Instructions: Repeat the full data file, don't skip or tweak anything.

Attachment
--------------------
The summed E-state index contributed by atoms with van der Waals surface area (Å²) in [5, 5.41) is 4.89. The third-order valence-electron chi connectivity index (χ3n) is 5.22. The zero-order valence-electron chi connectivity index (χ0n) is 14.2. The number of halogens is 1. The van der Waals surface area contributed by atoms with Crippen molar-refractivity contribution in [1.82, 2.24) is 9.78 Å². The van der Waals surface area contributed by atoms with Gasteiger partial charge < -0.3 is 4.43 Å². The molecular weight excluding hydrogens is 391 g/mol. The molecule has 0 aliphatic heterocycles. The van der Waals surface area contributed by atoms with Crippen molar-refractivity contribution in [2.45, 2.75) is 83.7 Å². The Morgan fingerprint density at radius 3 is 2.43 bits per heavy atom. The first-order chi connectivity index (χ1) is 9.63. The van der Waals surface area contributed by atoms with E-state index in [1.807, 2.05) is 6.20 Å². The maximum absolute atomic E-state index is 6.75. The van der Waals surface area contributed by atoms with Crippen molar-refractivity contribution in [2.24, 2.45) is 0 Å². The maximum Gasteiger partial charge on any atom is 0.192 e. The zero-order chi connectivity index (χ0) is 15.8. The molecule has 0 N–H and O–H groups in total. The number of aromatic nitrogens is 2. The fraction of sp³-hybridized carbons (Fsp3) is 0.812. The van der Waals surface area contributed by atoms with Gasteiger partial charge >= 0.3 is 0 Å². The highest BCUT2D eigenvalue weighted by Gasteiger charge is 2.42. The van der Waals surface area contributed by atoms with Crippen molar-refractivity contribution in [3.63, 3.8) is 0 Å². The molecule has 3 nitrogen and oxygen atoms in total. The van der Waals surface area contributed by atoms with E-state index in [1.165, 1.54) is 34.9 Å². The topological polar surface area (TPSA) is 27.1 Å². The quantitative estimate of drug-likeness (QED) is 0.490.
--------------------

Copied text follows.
The summed E-state index contributed by atoms with van der Waals surface area (Å²) in [5, 5.41) is 4.89. The third-order valence-electron chi connectivity index (χ3n) is 5.22. The zero-order valence-electron chi connectivity index (χ0n) is 14.2. The number of halogens is 1. The van der Waals surface area contributed by atoms with Crippen molar-refractivity contribution in [1.82, 2.24) is 9.78 Å². The van der Waals surface area contributed by atoms with Gasteiger partial charge < -0.3 is 4.43 Å². The molecular weight excluding hydrogens is 391 g/mol. The molecule has 0 aliphatic heterocycles. The van der Waals surface area contributed by atoms with Crippen molar-refractivity contribution in [2.45, 2.75) is 83.7 Å². The Morgan fingerprint density at radius 3 is 2.43 bits per heavy atom. The first-order chi connectivity index (χ1) is 9.63. The van der Waals surface area contributed by atoms with E-state index in [1.807, 2.05) is 6.20 Å². The maximum absolute atomic E-state index is 6.75. The van der Waals surface area contributed by atoms with Crippen molar-refractivity contribution in [2.24, 2.45) is 0 Å². The maximum Gasteiger partial charge on any atom is 0.192 e. The zero-order chi connectivity index (χ0) is 15.8. The molecule has 0 N–H and O–H groups in total. The number of aromatic nitrogens is 2. The fraction of sp³-hybridized carbons (Fsp3) is 0.812. The van der Waals surface area contributed by atoms with Gasteiger partial charge >= 0.3 is 0 Å². The highest BCUT2D eigenvalue weighted by Gasteiger charge is 2.42. The van der Waals surface area contributed by atoms with Crippen molar-refractivity contribution in [3.63, 3.8) is 0 Å². The molecule has 3 nitrogen and oxygen atoms in total. The van der Waals surface area contributed by atoms with E-state index in [1.165, 1.54) is 34.9 Å². The topological polar surface area (TPSA) is 27.1 Å². The quantitative estimate of drug-likeness (QED) is 0.490.